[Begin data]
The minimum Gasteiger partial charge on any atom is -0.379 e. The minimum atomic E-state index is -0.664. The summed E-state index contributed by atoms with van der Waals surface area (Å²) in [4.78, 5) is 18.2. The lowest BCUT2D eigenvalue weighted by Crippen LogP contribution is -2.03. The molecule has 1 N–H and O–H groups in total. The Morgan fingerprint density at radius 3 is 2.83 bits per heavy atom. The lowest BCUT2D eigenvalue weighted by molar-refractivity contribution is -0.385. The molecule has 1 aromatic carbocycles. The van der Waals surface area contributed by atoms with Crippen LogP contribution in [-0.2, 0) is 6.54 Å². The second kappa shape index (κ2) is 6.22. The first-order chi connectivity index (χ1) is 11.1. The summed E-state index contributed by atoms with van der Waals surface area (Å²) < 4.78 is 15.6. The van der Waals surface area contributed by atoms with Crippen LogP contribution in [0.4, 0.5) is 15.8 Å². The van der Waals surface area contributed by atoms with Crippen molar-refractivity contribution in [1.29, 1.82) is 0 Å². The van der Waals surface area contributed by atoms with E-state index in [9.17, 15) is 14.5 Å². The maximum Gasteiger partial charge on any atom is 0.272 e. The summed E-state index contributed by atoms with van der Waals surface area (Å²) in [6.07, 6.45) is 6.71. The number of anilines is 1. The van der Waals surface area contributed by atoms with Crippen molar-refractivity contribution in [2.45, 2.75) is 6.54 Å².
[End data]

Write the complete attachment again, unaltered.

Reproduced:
The minimum Gasteiger partial charge on any atom is -0.379 e. The minimum atomic E-state index is -0.664. The summed E-state index contributed by atoms with van der Waals surface area (Å²) in [4.78, 5) is 18.2. The lowest BCUT2D eigenvalue weighted by Crippen LogP contribution is -2.03. The molecule has 1 N–H and O–H groups in total. The Morgan fingerprint density at radius 3 is 2.83 bits per heavy atom. The lowest BCUT2D eigenvalue weighted by molar-refractivity contribution is -0.385. The molecule has 1 aromatic carbocycles. The van der Waals surface area contributed by atoms with Crippen LogP contribution in [-0.2, 0) is 6.54 Å². The second kappa shape index (κ2) is 6.22. The first-order chi connectivity index (χ1) is 11.1. The summed E-state index contributed by atoms with van der Waals surface area (Å²) < 4.78 is 15.6. The van der Waals surface area contributed by atoms with Crippen LogP contribution in [0.4, 0.5) is 15.8 Å². The van der Waals surface area contributed by atoms with Crippen molar-refractivity contribution in [1.29, 1.82) is 0 Å². The van der Waals surface area contributed by atoms with E-state index in [9.17, 15) is 14.5 Å². The maximum Gasteiger partial charge on any atom is 0.272 e. The summed E-state index contributed by atoms with van der Waals surface area (Å²) in [6.07, 6.45) is 6.71. The number of anilines is 1. The van der Waals surface area contributed by atoms with Crippen molar-refractivity contribution in [2.45, 2.75) is 6.54 Å².